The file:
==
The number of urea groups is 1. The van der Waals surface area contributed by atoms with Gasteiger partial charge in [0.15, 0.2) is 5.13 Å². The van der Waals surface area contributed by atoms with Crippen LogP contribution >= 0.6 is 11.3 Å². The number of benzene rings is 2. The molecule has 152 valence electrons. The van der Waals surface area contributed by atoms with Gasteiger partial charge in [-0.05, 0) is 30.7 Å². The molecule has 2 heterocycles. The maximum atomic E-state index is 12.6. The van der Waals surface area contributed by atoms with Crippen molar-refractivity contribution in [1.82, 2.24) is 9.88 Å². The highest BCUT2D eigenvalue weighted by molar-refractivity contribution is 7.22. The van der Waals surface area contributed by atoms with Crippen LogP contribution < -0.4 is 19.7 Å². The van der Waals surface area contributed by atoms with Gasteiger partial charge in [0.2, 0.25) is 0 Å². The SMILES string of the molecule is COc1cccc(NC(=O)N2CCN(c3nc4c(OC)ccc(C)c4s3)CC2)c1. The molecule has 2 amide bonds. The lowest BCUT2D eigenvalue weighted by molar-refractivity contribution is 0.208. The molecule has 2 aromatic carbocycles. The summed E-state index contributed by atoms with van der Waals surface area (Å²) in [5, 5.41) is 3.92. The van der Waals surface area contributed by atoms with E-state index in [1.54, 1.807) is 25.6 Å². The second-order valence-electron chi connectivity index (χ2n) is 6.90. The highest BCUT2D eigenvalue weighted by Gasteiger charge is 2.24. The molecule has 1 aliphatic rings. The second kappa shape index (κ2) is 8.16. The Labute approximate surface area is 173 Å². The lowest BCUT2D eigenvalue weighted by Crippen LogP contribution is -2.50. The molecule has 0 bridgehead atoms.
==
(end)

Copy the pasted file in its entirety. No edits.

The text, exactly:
The number of urea groups is 1. The van der Waals surface area contributed by atoms with Gasteiger partial charge in [0.15, 0.2) is 5.13 Å². The van der Waals surface area contributed by atoms with Crippen LogP contribution >= 0.6 is 11.3 Å². The number of benzene rings is 2. The molecule has 152 valence electrons. The van der Waals surface area contributed by atoms with Gasteiger partial charge in [-0.05, 0) is 30.7 Å². The molecule has 2 heterocycles. The maximum atomic E-state index is 12.6. The van der Waals surface area contributed by atoms with Crippen molar-refractivity contribution in [1.82, 2.24) is 9.88 Å². The highest BCUT2D eigenvalue weighted by molar-refractivity contribution is 7.22. The van der Waals surface area contributed by atoms with Crippen LogP contribution < -0.4 is 19.7 Å². The van der Waals surface area contributed by atoms with Gasteiger partial charge in [0.2, 0.25) is 0 Å². The SMILES string of the molecule is COc1cccc(NC(=O)N2CCN(c3nc4c(OC)ccc(C)c4s3)CC2)c1. The molecule has 2 amide bonds. The lowest BCUT2D eigenvalue weighted by molar-refractivity contribution is 0.208. The molecule has 2 aromatic carbocycles. The summed E-state index contributed by atoms with van der Waals surface area (Å²) in [5, 5.41) is 3.92. The van der Waals surface area contributed by atoms with E-state index in [1.54, 1.807) is 25.6 Å². The second-order valence-electron chi connectivity index (χ2n) is 6.90. The highest BCUT2D eigenvalue weighted by Gasteiger charge is 2.24. The molecule has 1 aliphatic rings. The second kappa shape index (κ2) is 8.16. The Labute approximate surface area is 173 Å². The lowest BCUT2D eigenvalue weighted by Crippen LogP contribution is -2.50. The molecule has 0 bridgehead atoms.